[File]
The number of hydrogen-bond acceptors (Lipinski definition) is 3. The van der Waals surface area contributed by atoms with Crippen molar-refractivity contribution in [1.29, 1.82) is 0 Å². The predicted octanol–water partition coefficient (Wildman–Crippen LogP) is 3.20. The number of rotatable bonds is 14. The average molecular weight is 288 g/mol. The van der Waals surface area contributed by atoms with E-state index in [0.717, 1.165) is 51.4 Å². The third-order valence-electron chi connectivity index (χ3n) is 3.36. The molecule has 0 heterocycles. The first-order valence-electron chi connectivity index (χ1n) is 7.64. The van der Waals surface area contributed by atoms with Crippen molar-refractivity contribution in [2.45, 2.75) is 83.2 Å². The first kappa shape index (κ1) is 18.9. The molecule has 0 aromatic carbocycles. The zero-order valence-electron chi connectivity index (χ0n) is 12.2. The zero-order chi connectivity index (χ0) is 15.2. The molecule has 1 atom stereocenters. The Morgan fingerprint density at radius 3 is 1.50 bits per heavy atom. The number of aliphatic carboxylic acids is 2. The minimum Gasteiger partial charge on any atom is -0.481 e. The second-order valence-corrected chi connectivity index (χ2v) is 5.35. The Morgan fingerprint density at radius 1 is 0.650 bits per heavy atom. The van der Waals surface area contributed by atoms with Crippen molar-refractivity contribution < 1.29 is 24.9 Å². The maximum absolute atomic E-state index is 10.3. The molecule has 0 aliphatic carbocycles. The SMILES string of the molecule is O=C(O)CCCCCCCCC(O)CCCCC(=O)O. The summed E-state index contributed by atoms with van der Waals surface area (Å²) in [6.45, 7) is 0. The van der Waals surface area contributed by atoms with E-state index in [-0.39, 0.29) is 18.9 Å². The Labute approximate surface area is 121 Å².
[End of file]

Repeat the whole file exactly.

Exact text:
The number of hydrogen-bond acceptors (Lipinski definition) is 3. The van der Waals surface area contributed by atoms with Crippen molar-refractivity contribution in [1.29, 1.82) is 0 Å². The predicted octanol–water partition coefficient (Wildman–Crippen LogP) is 3.20. The number of rotatable bonds is 14. The average molecular weight is 288 g/mol. The van der Waals surface area contributed by atoms with E-state index in [0.717, 1.165) is 51.4 Å². The third-order valence-electron chi connectivity index (χ3n) is 3.36. The molecule has 0 heterocycles. The first-order valence-electron chi connectivity index (χ1n) is 7.64. The van der Waals surface area contributed by atoms with Crippen molar-refractivity contribution in [2.45, 2.75) is 83.2 Å². The first kappa shape index (κ1) is 18.9. The molecule has 0 aromatic carbocycles. The zero-order valence-electron chi connectivity index (χ0n) is 12.2. The zero-order chi connectivity index (χ0) is 15.2. The molecule has 1 atom stereocenters. The Morgan fingerprint density at radius 3 is 1.50 bits per heavy atom. The number of aliphatic carboxylic acids is 2. The minimum Gasteiger partial charge on any atom is -0.481 e. The second-order valence-corrected chi connectivity index (χ2v) is 5.35. The Morgan fingerprint density at radius 1 is 0.650 bits per heavy atom. The van der Waals surface area contributed by atoms with Crippen molar-refractivity contribution < 1.29 is 24.9 Å². The maximum absolute atomic E-state index is 10.3. The molecule has 0 aliphatic carbocycles. The SMILES string of the molecule is O=C(O)CCCCCCCCC(O)CCCCC(=O)O. The summed E-state index contributed by atoms with van der Waals surface area (Å²) in [6.45, 7) is 0. The van der Waals surface area contributed by atoms with E-state index in [-0.39, 0.29) is 18.9 Å². The Labute approximate surface area is 121 Å².